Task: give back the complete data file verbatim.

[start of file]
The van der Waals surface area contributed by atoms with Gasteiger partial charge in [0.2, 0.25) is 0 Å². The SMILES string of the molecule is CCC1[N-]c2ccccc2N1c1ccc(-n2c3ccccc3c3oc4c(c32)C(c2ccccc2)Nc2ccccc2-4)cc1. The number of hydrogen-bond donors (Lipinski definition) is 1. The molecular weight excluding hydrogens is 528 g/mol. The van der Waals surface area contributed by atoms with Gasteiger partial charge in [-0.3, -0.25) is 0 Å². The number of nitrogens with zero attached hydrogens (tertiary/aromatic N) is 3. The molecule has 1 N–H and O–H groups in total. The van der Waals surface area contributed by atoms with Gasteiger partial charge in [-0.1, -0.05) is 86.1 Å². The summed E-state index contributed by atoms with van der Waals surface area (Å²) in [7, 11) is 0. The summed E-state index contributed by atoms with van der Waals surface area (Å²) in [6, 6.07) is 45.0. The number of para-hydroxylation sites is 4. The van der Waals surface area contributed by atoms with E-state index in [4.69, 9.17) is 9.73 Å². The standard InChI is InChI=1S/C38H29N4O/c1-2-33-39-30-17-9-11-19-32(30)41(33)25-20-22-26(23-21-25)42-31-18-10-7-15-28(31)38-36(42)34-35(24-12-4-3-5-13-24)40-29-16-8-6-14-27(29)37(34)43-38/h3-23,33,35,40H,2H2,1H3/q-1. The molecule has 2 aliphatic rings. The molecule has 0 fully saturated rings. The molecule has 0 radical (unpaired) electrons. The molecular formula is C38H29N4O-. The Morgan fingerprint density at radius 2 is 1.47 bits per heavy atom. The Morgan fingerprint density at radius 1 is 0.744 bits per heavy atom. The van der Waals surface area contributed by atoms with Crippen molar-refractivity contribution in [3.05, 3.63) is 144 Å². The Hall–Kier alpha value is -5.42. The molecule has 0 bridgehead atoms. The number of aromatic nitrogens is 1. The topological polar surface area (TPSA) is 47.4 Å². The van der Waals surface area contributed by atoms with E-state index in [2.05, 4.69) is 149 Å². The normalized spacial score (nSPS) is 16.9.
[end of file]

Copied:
The van der Waals surface area contributed by atoms with Gasteiger partial charge in [0.2, 0.25) is 0 Å². The SMILES string of the molecule is CCC1[N-]c2ccccc2N1c1ccc(-n2c3ccccc3c3oc4c(c32)C(c2ccccc2)Nc2ccccc2-4)cc1. The number of hydrogen-bond donors (Lipinski definition) is 1. The molecular weight excluding hydrogens is 528 g/mol. The van der Waals surface area contributed by atoms with Gasteiger partial charge in [-0.3, -0.25) is 0 Å². The number of nitrogens with zero attached hydrogens (tertiary/aromatic N) is 3. The molecule has 1 N–H and O–H groups in total. The van der Waals surface area contributed by atoms with Gasteiger partial charge in [-0.1, -0.05) is 86.1 Å². The summed E-state index contributed by atoms with van der Waals surface area (Å²) in [7, 11) is 0. The summed E-state index contributed by atoms with van der Waals surface area (Å²) in [6, 6.07) is 45.0. The number of para-hydroxylation sites is 4. The van der Waals surface area contributed by atoms with E-state index in [4.69, 9.17) is 9.73 Å². The standard InChI is InChI=1S/C38H29N4O/c1-2-33-39-30-17-9-11-19-32(30)41(33)25-20-22-26(23-21-25)42-31-18-10-7-15-28(31)38-36(42)34-35(24-12-4-3-5-13-24)40-29-16-8-6-14-27(29)37(34)43-38/h3-23,33,35,40H,2H2,1H3/q-1. The molecule has 2 aliphatic rings. The molecule has 0 fully saturated rings. The molecule has 0 radical (unpaired) electrons. The molecular formula is C38H29N4O-. The Morgan fingerprint density at radius 2 is 1.47 bits per heavy atom. The Morgan fingerprint density at radius 1 is 0.744 bits per heavy atom. The van der Waals surface area contributed by atoms with Crippen molar-refractivity contribution in [3.05, 3.63) is 144 Å². The Hall–Kier alpha value is -5.42. The molecule has 0 bridgehead atoms. The number of aromatic nitrogens is 1. The topological polar surface area (TPSA) is 47.4 Å². The van der Waals surface area contributed by atoms with E-state index in [2.05, 4.69) is 149 Å². The normalized spacial score (nSPS) is 16.9.